Michael Clarke, head of investor services, EMEA, at CBRE Global Investors, believes that real estate will continue to remain attractive for multi-asset investors. “I don’t think things are going to change any time soon. There are quite a lot of big uncertainties out there in the world, so that’s going to keep a lid on interest rates probably for longer than most people would anticipate.” Low inflation will take the pressure off interest rates. “We think it’s going to be potentially quite a long, drawn-out affair and without any real need to push up interest rates. If it does move, we think it will be quite muted.
“It’s going to be a low returning environment,” says Clarke, “but it’s still going to be an attractive returning environment.” Clarke thinks that it is feasible to expect some US investors to be looking internationally again as US market returns moderate. “Historically, they look at value-add and opportunistic investing — largely because they want a higher return than they get in their domestic market — and as the core market moderates back at home they may well look at the diversification benefits of core-type investing internationally.”
Reasons to invest, part three
Robert Gilchrist, CEO of Rockspring Property Investment Managers, agrees that investment momentum remains strong within Europe. “Each week, each month, one reads about new funds and new allocations to real estate.” Gilchrist senses that real estate is winning a number of arguments in the wider sense; “more, perhaps, than it has won in recent history, and so we need to look more at the motives behind the investing.”
A number of disparate forces are at play today, Gilchrist suggests. “There is the yield compression brigade,” he says, “which only knows how to invest on the back of ‘today’s yields are going to be lower than yesterday’s, so I’m going to carry on investing, that makes me money’. And then there are the asset allocators within Europe, looking for income where income doesn’t exist, or is lower, within other asset types; a mere two styles looking at real estate for different reasons.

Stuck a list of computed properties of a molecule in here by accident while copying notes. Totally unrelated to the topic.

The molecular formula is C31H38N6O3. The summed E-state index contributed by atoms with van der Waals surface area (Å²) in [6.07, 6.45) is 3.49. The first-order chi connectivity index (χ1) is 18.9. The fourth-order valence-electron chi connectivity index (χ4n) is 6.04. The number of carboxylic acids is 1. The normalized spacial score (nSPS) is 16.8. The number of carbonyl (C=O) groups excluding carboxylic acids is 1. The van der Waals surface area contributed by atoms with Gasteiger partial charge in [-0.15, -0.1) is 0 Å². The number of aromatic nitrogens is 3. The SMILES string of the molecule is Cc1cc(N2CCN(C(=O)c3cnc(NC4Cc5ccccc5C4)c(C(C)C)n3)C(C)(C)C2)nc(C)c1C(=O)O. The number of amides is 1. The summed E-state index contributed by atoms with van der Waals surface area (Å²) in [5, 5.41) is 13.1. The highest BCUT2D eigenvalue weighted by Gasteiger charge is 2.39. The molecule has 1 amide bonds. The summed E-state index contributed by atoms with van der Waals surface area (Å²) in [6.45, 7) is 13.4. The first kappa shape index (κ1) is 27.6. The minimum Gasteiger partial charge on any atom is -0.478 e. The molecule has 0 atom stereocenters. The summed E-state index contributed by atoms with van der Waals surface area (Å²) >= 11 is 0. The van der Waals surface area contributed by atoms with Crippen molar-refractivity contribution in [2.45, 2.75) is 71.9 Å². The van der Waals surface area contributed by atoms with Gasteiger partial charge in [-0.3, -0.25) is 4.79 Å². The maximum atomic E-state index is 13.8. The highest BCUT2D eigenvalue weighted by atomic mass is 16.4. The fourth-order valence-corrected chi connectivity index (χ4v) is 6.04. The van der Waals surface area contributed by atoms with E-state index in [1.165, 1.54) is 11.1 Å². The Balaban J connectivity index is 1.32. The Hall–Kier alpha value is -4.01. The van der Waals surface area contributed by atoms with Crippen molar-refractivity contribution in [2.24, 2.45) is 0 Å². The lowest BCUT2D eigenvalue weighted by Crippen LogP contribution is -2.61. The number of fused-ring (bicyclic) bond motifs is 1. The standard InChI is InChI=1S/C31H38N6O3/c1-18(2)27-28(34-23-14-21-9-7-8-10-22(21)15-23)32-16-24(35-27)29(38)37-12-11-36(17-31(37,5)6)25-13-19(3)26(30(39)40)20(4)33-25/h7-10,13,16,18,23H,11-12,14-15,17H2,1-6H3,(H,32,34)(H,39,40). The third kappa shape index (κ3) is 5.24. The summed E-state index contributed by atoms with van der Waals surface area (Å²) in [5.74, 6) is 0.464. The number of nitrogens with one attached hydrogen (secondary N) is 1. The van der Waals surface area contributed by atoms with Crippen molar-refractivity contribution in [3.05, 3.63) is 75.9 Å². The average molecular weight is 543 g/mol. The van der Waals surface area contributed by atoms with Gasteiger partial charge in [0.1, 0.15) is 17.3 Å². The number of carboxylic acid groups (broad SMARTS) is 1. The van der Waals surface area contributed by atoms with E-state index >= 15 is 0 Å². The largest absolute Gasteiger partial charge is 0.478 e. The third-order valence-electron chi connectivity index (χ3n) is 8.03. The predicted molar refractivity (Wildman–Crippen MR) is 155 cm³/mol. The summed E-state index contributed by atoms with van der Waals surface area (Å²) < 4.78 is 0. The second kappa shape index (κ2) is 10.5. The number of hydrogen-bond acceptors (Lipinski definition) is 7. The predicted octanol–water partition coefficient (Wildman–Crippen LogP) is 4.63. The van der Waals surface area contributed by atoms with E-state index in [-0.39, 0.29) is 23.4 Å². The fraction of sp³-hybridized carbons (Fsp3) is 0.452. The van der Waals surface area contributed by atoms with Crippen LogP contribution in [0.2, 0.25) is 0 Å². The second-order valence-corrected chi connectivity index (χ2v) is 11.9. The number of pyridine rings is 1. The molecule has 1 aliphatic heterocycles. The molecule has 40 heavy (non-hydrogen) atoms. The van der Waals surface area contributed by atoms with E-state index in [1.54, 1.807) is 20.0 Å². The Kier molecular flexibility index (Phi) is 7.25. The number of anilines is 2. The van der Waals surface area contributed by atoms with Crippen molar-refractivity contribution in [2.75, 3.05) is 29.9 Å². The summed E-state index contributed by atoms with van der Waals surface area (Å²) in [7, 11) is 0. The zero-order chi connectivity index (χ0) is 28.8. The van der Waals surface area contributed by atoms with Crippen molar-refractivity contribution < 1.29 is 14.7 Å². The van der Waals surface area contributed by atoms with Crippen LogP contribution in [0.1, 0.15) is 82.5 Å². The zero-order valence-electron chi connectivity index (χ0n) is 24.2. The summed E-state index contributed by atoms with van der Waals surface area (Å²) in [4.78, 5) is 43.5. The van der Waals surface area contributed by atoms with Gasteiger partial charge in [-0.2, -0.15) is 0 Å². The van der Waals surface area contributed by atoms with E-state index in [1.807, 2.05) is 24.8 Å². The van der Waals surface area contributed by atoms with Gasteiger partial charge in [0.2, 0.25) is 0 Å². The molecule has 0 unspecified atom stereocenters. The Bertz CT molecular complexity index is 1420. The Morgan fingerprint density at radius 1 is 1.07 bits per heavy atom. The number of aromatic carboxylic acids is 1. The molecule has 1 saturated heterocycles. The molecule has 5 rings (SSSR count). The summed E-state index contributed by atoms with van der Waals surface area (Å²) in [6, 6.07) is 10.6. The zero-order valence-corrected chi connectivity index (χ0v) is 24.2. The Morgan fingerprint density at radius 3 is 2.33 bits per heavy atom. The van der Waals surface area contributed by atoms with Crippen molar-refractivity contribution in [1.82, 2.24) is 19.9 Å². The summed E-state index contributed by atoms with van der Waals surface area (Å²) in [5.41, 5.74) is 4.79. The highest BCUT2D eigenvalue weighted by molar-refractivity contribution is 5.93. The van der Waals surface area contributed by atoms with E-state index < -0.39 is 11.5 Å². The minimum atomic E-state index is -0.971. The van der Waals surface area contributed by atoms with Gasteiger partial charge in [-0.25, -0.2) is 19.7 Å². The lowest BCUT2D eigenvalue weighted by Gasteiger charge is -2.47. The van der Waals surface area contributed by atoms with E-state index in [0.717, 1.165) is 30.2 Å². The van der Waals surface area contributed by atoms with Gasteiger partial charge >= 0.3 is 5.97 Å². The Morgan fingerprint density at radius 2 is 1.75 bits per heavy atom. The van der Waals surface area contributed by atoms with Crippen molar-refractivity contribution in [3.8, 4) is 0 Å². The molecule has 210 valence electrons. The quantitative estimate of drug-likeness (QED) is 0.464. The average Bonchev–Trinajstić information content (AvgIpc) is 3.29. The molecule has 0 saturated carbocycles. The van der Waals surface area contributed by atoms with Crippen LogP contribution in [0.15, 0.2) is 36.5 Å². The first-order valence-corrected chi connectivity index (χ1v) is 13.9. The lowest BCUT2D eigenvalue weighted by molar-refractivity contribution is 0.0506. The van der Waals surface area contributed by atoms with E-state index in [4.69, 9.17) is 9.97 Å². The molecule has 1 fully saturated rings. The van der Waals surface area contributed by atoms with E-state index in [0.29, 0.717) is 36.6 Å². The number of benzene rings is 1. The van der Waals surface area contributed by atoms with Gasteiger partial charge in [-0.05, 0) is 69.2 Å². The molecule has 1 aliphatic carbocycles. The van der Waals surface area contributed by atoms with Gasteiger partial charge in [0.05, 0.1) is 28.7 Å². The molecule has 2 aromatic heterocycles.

“On top of that,” says Gilchrist, “you throw in sources of capital that want to invest in real estate or real assets for all sorts of other reasons that perhaps didn’t exist 15 or 20 years ago — and, indeed, some of these sources of capital themselves didn’t even exist back then.”
The demand pressures and the demand that are building in the sector “are challenging to fully comprehend. What does it mean for judging correct pricing today?” Gilchrist asks. “The yield compression/decompression brigade is paranoid and fixated by interest rates because all they’re interested in is what they see as the correlation between interest rates and initial yield. The asset management brigade is less fixated by that correlation because they are going to argue that rising rents will more than offset the impact of modest rises in interest rates.”
Gilchrist suggests that we should remember why people are choosing to invest in real estate. “A large proportion of investors, local and global, invest for the coupon — they are longer-term investors who are actually looking to invest for income into the longer term rather than making capital profits in the short term, which is a very Anglo-Saxon and opportunistic fund viewpoint. It is exactly the attraction of that income from a multi-asset perspective that right now is acting as a catalyst for rising allocations to real estate. Many investors are coming in because they want stable income, not just capital, yield compression–based returns.”